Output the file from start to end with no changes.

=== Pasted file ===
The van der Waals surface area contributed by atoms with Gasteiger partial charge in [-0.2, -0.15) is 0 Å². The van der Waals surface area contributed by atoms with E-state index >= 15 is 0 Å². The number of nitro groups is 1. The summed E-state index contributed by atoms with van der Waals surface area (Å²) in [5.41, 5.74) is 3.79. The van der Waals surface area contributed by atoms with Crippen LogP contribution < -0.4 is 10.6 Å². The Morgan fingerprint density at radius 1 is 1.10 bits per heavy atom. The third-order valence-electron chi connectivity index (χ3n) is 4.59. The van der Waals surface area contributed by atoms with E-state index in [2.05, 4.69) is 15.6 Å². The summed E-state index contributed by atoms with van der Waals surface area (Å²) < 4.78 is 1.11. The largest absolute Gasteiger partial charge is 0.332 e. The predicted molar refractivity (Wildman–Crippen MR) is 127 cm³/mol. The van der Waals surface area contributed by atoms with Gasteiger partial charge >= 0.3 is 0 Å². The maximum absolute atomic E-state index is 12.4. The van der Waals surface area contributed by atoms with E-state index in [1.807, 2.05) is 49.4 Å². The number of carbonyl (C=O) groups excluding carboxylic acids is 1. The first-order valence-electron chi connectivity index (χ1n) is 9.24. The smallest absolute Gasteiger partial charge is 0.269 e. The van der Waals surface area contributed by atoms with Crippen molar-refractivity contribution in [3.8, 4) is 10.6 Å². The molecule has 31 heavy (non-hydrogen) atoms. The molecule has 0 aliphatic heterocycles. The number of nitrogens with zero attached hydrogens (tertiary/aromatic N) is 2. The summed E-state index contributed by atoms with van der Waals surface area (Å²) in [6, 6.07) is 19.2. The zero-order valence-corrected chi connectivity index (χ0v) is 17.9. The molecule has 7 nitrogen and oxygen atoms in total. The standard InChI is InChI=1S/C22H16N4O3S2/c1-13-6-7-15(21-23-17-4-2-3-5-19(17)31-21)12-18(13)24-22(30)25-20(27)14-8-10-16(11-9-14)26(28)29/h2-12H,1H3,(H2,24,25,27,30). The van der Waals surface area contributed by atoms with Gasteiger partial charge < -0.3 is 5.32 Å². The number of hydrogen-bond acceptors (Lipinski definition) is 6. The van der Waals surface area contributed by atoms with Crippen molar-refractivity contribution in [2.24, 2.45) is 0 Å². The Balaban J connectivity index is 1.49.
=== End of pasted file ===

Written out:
The van der Waals surface area contributed by atoms with Gasteiger partial charge in [-0.2, -0.15) is 0 Å². The van der Waals surface area contributed by atoms with E-state index >= 15 is 0 Å². The number of nitro groups is 1. The summed E-state index contributed by atoms with van der Waals surface area (Å²) in [5.41, 5.74) is 3.79. The van der Waals surface area contributed by atoms with Crippen LogP contribution < -0.4 is 10.6 Å². The Morgan fingerprint density at radius 1 is 1.10 bits per heavy atom. The third-order valence-electron chi connectivity index (χ3n) is 4.59. The van der Waals surface area contributed by atoms with E-state index in [2.05, 4.69) is 15.6 Å². The summed E-state index contributed by atoms with van der Waals surface area (Å²) < 4.78 is 1.11. The largest absolute Gasteiger partial charge is 0.332 e. The predicted molar refractivity (Wildman–Crippen MR) is 127 cm³/mol. The van der Waals surface area contributed by atoms with Gasteiger partial charge >= 0.3 is 0 Å². The maximum absolute atomic E-state index is 12.4. The van der Waals surface area contributed by atoms with E-state index in [1.807, 2.05) is 49.4 Å². The number of carbonyl (C=O) groups excluding carboxylic acids is 1. The first-order valence-electron chi connectivity index (χ1n) is 9.24. The smallest absolute Gasteiger partial charge is 0.269 e. The van der Waals surface area contributed by atoms with Crippen molar-refractivity contribution in [3.8, 4) is 10.6 Å². The molecule has 31 heavy (non-hydrogen) atoms. The molecule has 0 aliphatic heterocycles. The number of nitrogens with zero attached hydrogens (tertiary/aromatic N) is 2. The summed E-state index contributed by atoms with van der Waals surface area (Å²) in [6, 6.07) is 19.2. The zero-order valence-corrected chi connectivity index (χ0v) is 17.9. The molecule has 7 nitrogen and oxygen atoms in total. The standard InChI is InChI=1S/C22H16N4O3S2/c1-13-6-7-15(21-23-17-4-2-3-5-19(17)31-21)12-18(13)24-22(30)25-20(27)14-8-10-16(11-9-14)26(28)29/h2-12H,1H3,(H2,24,25,27,30). The van der Waals surface area contributed by atoms with Gasteiger partial charge < -0.3 is 5.32 Å². The number of hydrogen-bond acceptors (Lipinski definition) is 6. The van der Waals surface area contributed by atoms with Crippen molar-refractivity contribution in [2.24, 2.45) is 0 Å². The Balaban J connectivity index is 1.49.